Dragon’s Dungeon: Awakening is a roguelike dungeon crawler harking back to the very first origins of the genre – ASCII dungeons such as Rogue itself, Angband and derivatives. It has 25 levels across 5 different areas, as well as 5 quests for each area. The store page boasts 600 items and 150 monsters, which I haven’t personally counted, but sounds reasonable enough. There are 7 classes, each with a different skillset and a skill tree that upgrades as you level – although it can be a lot of work to unlock it. There is a town, with crafting and a way to boost your character with gems – permanent upgrades that make this a roguelike rather than a true rogue. In this sense, like many roguelikes, you’re meant to die sometimes – start again and get stronger.
Very simple, repetitive gameplay
It falls a bit flat as although there may be many monsters and items and levels, everything feels very much the same once you enter an area. Even fighting a boss doesn’t feel significantly different to me. The first true boss I encounter simply summoned more of the monsters I’ve already been fighting until he ran out of mana, then I hit him in the face until he died. Each area does have a different feel to it, but with 25 levels to each, it starts feeling like a grind very early on. Mana classes are very weak and will struggle, having to upgrade at town quite a lot. I had the most success with my warrior, who managed to get to level 15 of the first area before I ran out of health potions.
The gems you get for upgrading are quite limited and you can spend them on items, potions, skill points, in unlocking new classes or unlocking a new area. Spend them very wisely – I recommend maxing out your skill points first, as this will unlock new skills and passive bonuses. If you don’t do this, it can be quite hard to reach new skills, leaving you with one ability for a long time. You never automatically get a skill; you need to follow the progression on the upgrade tree to unlock the question marks.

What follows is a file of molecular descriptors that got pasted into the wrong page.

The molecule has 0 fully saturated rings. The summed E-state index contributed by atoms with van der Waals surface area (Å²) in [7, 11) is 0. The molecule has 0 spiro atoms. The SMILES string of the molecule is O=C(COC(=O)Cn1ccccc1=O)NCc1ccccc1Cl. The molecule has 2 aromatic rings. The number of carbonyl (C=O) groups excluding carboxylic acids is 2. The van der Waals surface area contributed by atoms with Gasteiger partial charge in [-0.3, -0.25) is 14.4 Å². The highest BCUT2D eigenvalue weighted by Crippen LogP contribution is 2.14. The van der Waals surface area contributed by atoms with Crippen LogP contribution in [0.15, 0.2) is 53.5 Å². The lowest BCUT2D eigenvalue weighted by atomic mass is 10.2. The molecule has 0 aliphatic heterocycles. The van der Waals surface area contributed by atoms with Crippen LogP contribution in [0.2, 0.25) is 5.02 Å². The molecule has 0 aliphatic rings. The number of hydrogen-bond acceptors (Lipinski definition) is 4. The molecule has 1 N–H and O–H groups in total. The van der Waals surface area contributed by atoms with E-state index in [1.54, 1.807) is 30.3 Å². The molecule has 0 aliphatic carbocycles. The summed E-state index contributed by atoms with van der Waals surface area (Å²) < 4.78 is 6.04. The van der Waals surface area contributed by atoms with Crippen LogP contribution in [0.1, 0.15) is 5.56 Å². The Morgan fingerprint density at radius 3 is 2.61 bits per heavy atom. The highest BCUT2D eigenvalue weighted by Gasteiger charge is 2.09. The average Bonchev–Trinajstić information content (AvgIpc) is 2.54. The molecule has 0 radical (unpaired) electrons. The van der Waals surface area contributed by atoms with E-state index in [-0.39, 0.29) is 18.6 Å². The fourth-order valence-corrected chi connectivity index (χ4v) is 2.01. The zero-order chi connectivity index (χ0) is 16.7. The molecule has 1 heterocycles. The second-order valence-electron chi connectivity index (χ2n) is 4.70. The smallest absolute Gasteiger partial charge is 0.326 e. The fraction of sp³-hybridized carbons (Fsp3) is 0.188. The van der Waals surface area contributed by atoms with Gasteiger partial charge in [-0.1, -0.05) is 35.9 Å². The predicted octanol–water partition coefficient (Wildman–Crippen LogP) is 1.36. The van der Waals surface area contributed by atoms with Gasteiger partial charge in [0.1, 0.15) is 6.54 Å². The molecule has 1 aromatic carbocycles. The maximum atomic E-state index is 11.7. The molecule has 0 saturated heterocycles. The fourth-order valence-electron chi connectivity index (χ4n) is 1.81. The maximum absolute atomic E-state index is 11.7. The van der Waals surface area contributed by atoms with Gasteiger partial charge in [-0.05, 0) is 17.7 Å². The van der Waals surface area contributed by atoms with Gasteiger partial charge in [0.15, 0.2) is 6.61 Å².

Farm and grind
The first time you complete a level you’ll want to kill absolutely everything for experience before going down a level, or you will quickly find yourself at risk of death. For weaker characters – such as the mage who is incredibly fragile – you’re going to have to skirt around creatures and try to get the chests and upgrades without fighting too much until you’re a bit stronger. Classes definitely do not feel balanced, and it’s a shame that the most boring character, Mr Hit ’em In The Face Until They’re Dead Warrrior is by far the easiest and strongest to play. I really love squishy long-range characters but without the right mana balance it just feels frustrating as getting punched in the face is pretty much K.O.
Although I enjoy this sort of gameplay and I like the amount of content in the game, it just didn’t really have a visceral feeling of fun or any compelling reason to play longer than 15-30 minutes at a time. I admire the concept, but something didn’t quite click for me. I have gone back to it quite a few times to get a full idea of the gameplay and it’s definitely more fun in small game sessions.
More suited to mobile
Dragon’s Awkening is available on iOS, Android and Windows Phone for $1.99. This is an updated version – hence the “Awakening” name – with more creatures, items and an updated UI, but at the same time, retains the core gameplay. It is hard to understand a pricetag of £6.99 just to play it on Steam over mobile, especially on a title that is entirely suited to mobile play – simple clicks (swipes) and bitesize chunks of gameplay. I would definitely recommend it at $2.
Whilst I have enjoyed the game, I do think it’s going to struggle at this price point and wouldn’t be surprised to see it heavily discounted in sales or bundled.